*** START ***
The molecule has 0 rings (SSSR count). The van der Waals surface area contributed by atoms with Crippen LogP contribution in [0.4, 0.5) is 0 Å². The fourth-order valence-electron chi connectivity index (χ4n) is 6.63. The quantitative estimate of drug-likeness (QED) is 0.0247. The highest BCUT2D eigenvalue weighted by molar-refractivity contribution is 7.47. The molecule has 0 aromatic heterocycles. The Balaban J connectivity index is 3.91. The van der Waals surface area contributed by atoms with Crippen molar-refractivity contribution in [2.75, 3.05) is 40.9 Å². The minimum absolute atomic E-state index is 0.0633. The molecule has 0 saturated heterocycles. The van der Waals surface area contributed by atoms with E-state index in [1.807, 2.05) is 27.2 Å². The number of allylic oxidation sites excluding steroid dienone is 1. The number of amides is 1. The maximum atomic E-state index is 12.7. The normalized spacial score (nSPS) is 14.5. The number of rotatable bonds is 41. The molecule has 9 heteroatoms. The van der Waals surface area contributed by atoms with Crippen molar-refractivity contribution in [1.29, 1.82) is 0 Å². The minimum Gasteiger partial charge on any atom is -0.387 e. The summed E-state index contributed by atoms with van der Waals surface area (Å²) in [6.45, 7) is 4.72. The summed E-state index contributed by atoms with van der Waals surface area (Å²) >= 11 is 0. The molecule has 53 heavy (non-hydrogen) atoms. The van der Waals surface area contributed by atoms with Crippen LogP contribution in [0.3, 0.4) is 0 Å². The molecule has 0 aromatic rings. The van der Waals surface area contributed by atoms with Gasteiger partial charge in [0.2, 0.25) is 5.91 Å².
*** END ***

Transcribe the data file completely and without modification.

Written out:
The molecule has 0 rings (SSSR count). The van der Waals surface area contributed by atoms with Crippen LogP contribution in [0.4, 0.5) is 0 Å². The fourth-order valence-electron chi connectivity index (χ4n) is 6.63. The quantitative estimate of drug-likeness (QED) is 0.0247. The highest BCUT2D eigenvalue weighted by molar-refractivity contribution is 7.47. The molecule has 0 aromatic heterocycles. The Balaban J connectivity index is 3.91. The van der Waals surface area contributed by atoms with Crippen molar-refractivity contribution in [2.75, 3.05) is 40.9 Å². The minimum absolute atomic E-state index is 0.0633. The molecule has 0 saturated heterocycles. The van der Waals surface area contributed by atoms with E-state index in [1.807, 2.05) is 27.2 Å². The number of allylic oxidation sites excluding steroid dienone is 1. The number of amides is 1. The maximum atomic E-state index is 12.7. The normalized spacial score (nSPS) is 14.5. The number of rotatable bonds is 41. The molecule has 9 heteroatoms. The van der Waals surface area contributed by atoms with Crippen molar-refractivity contribution in [1.29, 1.82) is 0 Å². The minimum Gasteiger partial charge on any atom is -0.387 e. The summed E-state index contributed by atoms with van der Waals surface area (Å²) in [6.45, 7) is 4.72. The summed E-state index contributed by atoms with van der Waals surface area (Å²) >= 11 is 0. The molecule has 53 heavy (non-hydrogen) atoms. The van der Waals surface area contributed by atoms with Crippen LogP contribution in [0.3, 0.4) is 0 Å². The molecule has 0 aromatic rings. The van der Waals surface area contributed by atoms with Gasteiger partial charge in [0.2, 0.25) is 5.91 Å².